Pristine village of Mawlynnong in India’s Meghalaya fast turning out to be a tourist magnet

Welcome to Mawlynnong, a pristine role model in the state of Meghalaya, that has suddenly turned into a tourist magnet

MAWLYNNONG, MEGHALAYA: Hidden in the lush greenery of the East Khasi hills of Meghalaya state along the Indian border with Bangladesh lies the pristine village of Mawlynnong. The rolling green hills and topaz watering holes serve as a backdrop for 500 residents, a number that swells during high season with a couple of hundred tourists daily.

At a time when major Indian cities such as Delhi, Mumbai and Kolkata are facing a growing waste crisis, Mawlynnong is held forth as an example of what concerted efforts to clean up can yield, and used to bolster the Clean India Mission campaign to sanitise the nation by 2019, which is the 150th birthday of Mahatma Gandhi (who advocated cleanliness and sanitation in India).

One of the goals of the Clean India Mission programme is to increase the use of toilets in rural India. In Mawlynnong, every household has a toilet.

The village grew in renown after a 2004 article by Discover India magazine that said “this must be the cleanest village in India.” The article said broomsticks and bamboo shrubs lined the streets and quoted a resident who said that 14 years ago, the town was plastic-free. The village’s tradition of gardening, passed down through generations, also contributed.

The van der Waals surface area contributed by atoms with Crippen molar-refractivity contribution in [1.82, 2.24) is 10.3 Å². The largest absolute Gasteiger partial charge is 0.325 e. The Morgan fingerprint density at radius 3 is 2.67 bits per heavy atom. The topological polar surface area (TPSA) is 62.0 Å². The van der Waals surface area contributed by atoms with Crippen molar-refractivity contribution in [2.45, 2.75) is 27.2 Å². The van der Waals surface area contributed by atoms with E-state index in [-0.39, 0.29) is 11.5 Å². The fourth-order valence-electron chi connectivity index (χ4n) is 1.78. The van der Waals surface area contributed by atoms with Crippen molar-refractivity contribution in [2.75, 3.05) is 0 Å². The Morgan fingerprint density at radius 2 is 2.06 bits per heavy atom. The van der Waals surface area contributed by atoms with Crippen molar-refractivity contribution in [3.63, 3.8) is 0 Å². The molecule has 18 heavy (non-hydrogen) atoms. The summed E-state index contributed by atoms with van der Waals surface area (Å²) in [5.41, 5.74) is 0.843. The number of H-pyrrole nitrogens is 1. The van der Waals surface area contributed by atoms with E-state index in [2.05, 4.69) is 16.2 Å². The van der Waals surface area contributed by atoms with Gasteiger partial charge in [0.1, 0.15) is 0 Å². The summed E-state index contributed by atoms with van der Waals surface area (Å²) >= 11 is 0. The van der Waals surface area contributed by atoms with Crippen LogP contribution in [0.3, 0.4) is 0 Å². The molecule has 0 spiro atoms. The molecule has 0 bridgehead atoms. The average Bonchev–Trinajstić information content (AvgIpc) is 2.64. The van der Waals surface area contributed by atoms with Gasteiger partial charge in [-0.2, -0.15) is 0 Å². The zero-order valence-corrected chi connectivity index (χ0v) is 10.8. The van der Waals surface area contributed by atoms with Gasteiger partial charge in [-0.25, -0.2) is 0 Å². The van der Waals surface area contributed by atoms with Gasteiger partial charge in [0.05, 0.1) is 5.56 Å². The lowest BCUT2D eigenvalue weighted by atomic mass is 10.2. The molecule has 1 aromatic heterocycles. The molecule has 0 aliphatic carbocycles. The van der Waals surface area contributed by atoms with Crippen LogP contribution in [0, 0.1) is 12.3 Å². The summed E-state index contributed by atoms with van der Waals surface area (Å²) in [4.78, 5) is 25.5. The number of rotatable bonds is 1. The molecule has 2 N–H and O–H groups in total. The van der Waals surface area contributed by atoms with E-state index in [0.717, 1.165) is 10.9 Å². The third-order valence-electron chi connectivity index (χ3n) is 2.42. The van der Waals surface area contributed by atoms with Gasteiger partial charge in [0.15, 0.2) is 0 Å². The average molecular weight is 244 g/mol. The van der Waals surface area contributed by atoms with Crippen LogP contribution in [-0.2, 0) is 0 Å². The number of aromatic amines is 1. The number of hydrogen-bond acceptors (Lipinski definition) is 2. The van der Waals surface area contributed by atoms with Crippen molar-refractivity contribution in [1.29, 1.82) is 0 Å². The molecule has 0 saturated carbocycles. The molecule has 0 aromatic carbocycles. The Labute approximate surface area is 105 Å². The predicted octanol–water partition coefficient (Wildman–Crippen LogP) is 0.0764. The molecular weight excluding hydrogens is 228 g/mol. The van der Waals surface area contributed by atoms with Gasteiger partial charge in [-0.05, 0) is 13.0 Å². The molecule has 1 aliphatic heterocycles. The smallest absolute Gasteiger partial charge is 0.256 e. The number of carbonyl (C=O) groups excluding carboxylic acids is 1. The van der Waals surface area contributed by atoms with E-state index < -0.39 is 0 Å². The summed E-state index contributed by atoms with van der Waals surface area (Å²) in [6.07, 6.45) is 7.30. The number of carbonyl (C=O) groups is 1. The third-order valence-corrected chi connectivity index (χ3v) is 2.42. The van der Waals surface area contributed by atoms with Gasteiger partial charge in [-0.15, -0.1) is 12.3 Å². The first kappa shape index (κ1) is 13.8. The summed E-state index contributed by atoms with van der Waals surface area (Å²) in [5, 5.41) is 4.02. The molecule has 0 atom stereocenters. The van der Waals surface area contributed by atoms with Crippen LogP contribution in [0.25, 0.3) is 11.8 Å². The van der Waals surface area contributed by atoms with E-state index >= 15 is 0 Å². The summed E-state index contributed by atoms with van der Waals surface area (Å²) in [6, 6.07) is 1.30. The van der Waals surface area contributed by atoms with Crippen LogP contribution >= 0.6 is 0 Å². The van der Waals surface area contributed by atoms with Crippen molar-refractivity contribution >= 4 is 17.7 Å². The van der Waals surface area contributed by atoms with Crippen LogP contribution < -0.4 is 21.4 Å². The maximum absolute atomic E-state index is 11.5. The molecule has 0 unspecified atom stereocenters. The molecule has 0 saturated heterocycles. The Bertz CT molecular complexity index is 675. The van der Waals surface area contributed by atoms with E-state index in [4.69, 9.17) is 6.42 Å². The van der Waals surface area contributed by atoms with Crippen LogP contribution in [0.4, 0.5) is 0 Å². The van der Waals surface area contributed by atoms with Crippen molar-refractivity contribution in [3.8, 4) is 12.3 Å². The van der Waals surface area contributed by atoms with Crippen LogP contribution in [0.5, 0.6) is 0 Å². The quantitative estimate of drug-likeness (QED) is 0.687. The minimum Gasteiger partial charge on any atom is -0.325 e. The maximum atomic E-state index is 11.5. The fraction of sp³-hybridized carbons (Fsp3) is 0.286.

Today, Mawlynnong grapples with the blessing and the curse of tourism while trying to maintain the essence of the village, protecting the core reason people want to visit.

Laphrang Khong Thohrem, 62, and other members of the village council and wider community have come together to address the problems that the influx of visitors bring.

Their solutions: Streets are swept daily by villagers who pitch in; bamboo dustbins are placed at every street corner; and trash is composted and used to nourish the village’s agriculture .

“Our grandparents and their grandparents had clean habits; nobody dreamed that the village would become a tourist attraction,” said Thohrem, who is a member of the village council, which regulates the building of new homes.

The council has declared people can’t build higher than a two-storey house, as a way to preserve the village’s look.

Protecting the village’s unique feel and community is something that is important to locals. The majority of those in Mawlynnong are Khasi people, part of one of the oldest matrilineal tribes in the world.

To buy land here you have to be Khasi (or approved by a Khasi person), and the land rights are protected by the Meghalaya Transfer of Land (Regulation) Act of 1971 (which governs the transfer of land from a tribal person to a nontribal person).

The law makes it very difficult for outside developers to set up resorts, thus controlling density and keeping tourism local and contained by the community. This also fits into a plan that also includes a “homestay lodging model,” according to a 2014 New York Times article.

When the road connecting the village to the outside world was built in 2000 and tourism became a possibility, some of the people of Mawlynnong were hesitant to open up the village to outsiders. Inevitably the village changed, and some bemoaned the loss of old traditions. Khongthrem believes that when people in Mawlynnong started earning more money because of the increase in visitors, their mindset changed. “We have lost a lot of charm.”


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